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US Defense Chief Arrives in Jordan After Talks With Israeli PM


U.S. Defense Secretary Ash Carter (L) shakes hands with Israeli Prime Minister Benjamin Netanyahu upon his arrival at the prime minister's office in Jerusalem, July 21, 2015.
U.S. Defense Secretary Ash Carter (L) shakes hands with Israeli Prime Minister Benjamin Netanyahu upon his arrival at the prime minister's office in Jerusalem, July 21, 2015.

U.S. Defense Secretary Ash Carter arrived in Amman, Jordan, late Tuesday, on a visit that is part of the Obama administration's efforts to convince skeptical allies in the region of the benefits of the Iran nuclear deal.

Carter's tour of the region includes Israel, Jordan and Saudi Arabia. Earlier Tuesday, he met with coalition troops in northern Jordan at an air base from where operations against targets in Syria are launched. The secretary praised the coalition service members, assuring them that "good always defeats evil," in reference to the fight against Islamic State.

He flew to Jordan from Israel, where he met with Prime Minister Benjamin Netanyahu to provide reassurances of continued U.S. security support following the Iran nuclear agreement. Netanyahu greeted Carter with a somber face before going into nearly two hours of talks at his office in Jerusalem.

Later, Carter said of the Netanyahu talks, "We don't agree on everything. And the prime minister made it quite clear that he disagreed with us with respect to the nuclear deal."

Israeli Deputy Foreign Minister Tzipi Hotovely indicated that Israel would maintain its opposition at least until the U.S. Congress completes its 60-day review of the accord.

"We must not think that our fight is pointless," Hotovely said. "We must continue to influence the Americans and prevent the lifting of sanctions."

Israeli counterpart

On Monday, Carter met with Israeli Defense Minister Moshe Ya’alon and told him, "Israel is the bedrock of American strategy in the Middle East.”

He said although the region was complicated and troubled, “We know what our interests are. And a principle among them for the United States is our friendship and alliance with Israel."

Ya’alon said Israel appreciated its relationship with the United States and believed that "despite all the differences, we share common interests and common values."

The two officials subsequently visited Israel’s northern border, where security concerns have been heightened because of the increased presence of heavily armed militants of Lebanon’s Hezbollah group, one of Iran’s allies in the region.

Carter is the first Cabinet-level U.S. official to visit Israel since Iran agreed one week ago to curb its nuclear weapons program in exchange for a partial lifting of economic sanctions against it.

Strained relations

Relations between the United States and Israeli governments have been strained by the agreement. Netanyahu criticized it as a “bad deal of historic proportions” and pledged to combat it through allies in the U.S. Congress.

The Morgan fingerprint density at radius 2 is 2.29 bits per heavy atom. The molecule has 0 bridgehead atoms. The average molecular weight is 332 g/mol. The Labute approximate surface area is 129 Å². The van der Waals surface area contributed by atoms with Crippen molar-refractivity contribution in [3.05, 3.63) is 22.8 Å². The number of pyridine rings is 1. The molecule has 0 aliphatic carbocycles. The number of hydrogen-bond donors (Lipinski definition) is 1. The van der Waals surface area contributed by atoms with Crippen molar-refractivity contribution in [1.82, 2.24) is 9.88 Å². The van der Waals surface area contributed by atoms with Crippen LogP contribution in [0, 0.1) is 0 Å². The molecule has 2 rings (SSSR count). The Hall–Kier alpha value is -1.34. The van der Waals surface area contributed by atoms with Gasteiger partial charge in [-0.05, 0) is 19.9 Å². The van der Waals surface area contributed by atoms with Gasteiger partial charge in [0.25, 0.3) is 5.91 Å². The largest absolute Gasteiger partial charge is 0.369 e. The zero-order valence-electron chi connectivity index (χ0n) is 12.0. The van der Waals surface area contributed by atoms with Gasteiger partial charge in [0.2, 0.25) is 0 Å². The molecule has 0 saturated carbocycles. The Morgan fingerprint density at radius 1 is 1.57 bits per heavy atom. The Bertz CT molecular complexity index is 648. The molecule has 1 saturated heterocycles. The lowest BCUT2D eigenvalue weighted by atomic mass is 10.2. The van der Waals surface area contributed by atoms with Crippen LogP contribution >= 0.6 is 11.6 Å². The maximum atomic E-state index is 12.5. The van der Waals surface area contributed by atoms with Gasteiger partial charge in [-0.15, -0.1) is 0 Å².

Israeli politicians, including most of the opposition, also condemned the deal.

Many Israeli analysts criticized the deal, saying the U.S.-led Western powers "caved in" because of a lack of appetite for another war in the Middle East.

Other analysts, including many former military and intelligence officials, weighed in to say the deal was not that bad.

Amos Yadlin, director of Tel Aviv’s Institute for National Security Studies, called it "a highly problematic agreement that entails risks to Israel’s national security."

But, he added that comparing it to a "dream agreement" whereby Iran would stop enriching uranium was unrealistic.

"Had no agreement been reached," Yadlin said, "the infrastructure existing in 2013 [when the negotiations began] would have expanded even further to the point of immediate breakout capability, with no inspection regime in place."

Yadlin, however, said the agreement was far bleaker in the medium and long terms because it “legitimizes Iran’s status as a nuclear threshold state” and would eventually "entrench" this status "once Iran is permitted to operate an unlimited number of advanced centrifuges, resume unlimited 20 percent uranium enrichment, and engage in the reprocessing of plutonium."

This situation, he said, "will leave Iran with near zero breakout time to a bomb."

Lifting sanctions

Yadlin concluded that the lifting of international sanctions against Iran would "facilitate the influx of more than $100 billion to Iran" and even if most of the money were invested in the economy, "enough will be left to strengthen Iran’s conventional military forces, develop the Iranian defense industry and support the preservation of Bashar al-Assad’s murderous regime in Syria."

He concluded that Israel and its allies must prepare for the dangers when the sanctions are lifted and the restrictions on Iran’s nuclear program are ended.

And they must prepare, Yadlin said, "for the possibility of additional nuclear proliferation in the Middle East."

Yet, he cautioned against Israel intervening in the U.S. congressional review, saying, "The U.S. Congress is not an appropriate place … to intervene in a partisan struggle."

The former director of the Mossad intelligence service, Ephraim Halevy, put it more succinctly: "Don’t fight with America."

Carter visits Saudi Arabia on Wednesday.